Support For Neighborhood Slow Zones Keeps on Growing

Interest continues to grow in the Department of Transportation’s slow speed zones, which place 20 mph speed limits on residential streets. One month after the application deadline for the program, community boards across the city continue to pass resolutions in support of slow zones.

The city's first 20 mph slow zone, in the Claremont neighborhood of the Bronx, uses "gateway" treatments to slow drivers entering the zone. Neighborhoods across the city want to be the next to get the new safety treatment. Photo: Noah Kazis

In February, Streetsblog wrote about applications or expressions of interest from Mt. Eden and Wakefield in the Bronx, Rego Park in Queens, Manhattan’s Upper West Side, and Brownsville, Fort Greene, Prospect Heights and Park Slope in Brooklyn. Those appear to be only a fraction of the neighborhoods seeking safer, slower traffic. While DOT has not officially said how many applications have been submitted, an agency representative told attendees at a Brooklyn Community Board 7 this week that the department had received over 100 from across the city.

Last week, the transportation committee of Brooklyn Community Board 1 endorsed plans for a slow zone in Greenpoint. The zone, which is sponsored by the Greenpoint Renaissance Enterprise Corporation, had strong local support even before the community board weighed in. Letters of support have already come from Senator Martin Dilan, Assembly Members Joseph Lentol and Vito Lopez, and Council Members Diana Reyna and Steve Levin, as well as a slew of local civic associations.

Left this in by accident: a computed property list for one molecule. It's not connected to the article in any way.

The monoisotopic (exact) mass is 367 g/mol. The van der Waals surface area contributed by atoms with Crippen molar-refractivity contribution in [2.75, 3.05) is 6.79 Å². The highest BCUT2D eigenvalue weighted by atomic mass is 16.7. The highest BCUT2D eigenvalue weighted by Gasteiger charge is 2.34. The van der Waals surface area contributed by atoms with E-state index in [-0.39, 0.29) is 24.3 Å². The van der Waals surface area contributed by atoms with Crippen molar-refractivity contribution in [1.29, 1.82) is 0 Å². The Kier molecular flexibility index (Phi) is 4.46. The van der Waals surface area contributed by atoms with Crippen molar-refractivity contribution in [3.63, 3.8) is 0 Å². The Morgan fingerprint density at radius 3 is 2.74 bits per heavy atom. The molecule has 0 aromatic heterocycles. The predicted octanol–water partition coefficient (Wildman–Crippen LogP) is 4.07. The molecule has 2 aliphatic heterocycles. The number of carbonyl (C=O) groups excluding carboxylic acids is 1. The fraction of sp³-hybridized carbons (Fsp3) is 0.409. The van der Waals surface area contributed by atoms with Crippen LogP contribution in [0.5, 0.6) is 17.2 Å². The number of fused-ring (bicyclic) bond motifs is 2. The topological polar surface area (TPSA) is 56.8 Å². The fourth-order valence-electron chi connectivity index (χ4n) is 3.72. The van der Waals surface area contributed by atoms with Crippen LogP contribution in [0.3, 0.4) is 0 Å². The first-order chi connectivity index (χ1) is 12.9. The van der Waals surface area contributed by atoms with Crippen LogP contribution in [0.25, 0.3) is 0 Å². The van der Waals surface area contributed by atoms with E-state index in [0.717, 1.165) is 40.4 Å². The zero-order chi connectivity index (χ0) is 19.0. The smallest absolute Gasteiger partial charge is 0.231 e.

Eric Brazaitis, who has led the push for the zone, said that the area’s location in between three truck routes makes it ideal for a slow zone. “We get a lot of shortcutters,” he said. “The police can’t be there 24/7 to write tickets on them.” Slow zones not only lower the speed limit, but install traffic calming infrastructure that help to make the lower speed limit self-enforcing.

The application, submitted before the deadline, covers an area roughly between Graham Avenue, Morgan Avenue, Metropolitan Avenue and the BQE. “This is a perfect candidate area,” said CB 1 transportation committee chair Karen Nieves. “We have parks, we have schools, we have churches.”

This Tuesday, the full board of Manhattan CB 12 voted to support an application submitted for the Inwood neighborhood. “It’s a lovely spot, but the roads are hilly and narrow and tempting to speeders and toll-dodgers,” applicant Dave Thom told DNAinfo. “A comprehensive neighborhood-wide program like this to reduce speed and deter traffic might be the answer residents have been looking for.”

The Inwood proposal would cover the area west of Broadway between Isham and W. 218th Streets. It too, has strong community support, according to DNAinfo, including letters from Columbia University, Senator Adriano Espaillat, Assembly Member Denny Farrell and Guillermo Linares, and local schools and businesses.

Even in areas that aren’t actively seeking a slow zone, interest in the idea is high. In Brooklyn CB 7, only one neighborhood applied for a 20 mph zone, Windsor Terrace. The board, however, invited DOT to present information about the treatment to the whole transportation committee last Tuesday. CB 7 hasn’t taken a position on the Windsor Terrace application at this point, said District Manager Jeremy Laufer, but already some residents are wondering whether it might be best to bring slow speeds to the entire area, which also includes Sunset Park and South Park Slope, rather than just one section. “Maybe this should be uniform for the community,” Laufer said.

Another slow zone application we missed last month came from Brooklyn’s Boerum Hill, as reported in the Brooklyn Ink. Staten Island Borough President James Molinaro asked his borough’s three community boards to identify slow zone locations in November, an effort supported by Council Member James Oddo.

DOT wouldn’t discuss the number of applications the agency has received, but according to Laufer, it appears as though so many have been submitted that only a small fraction can be installed in the first round of work.

If you’ve heard of other slow zone proposals, let us know.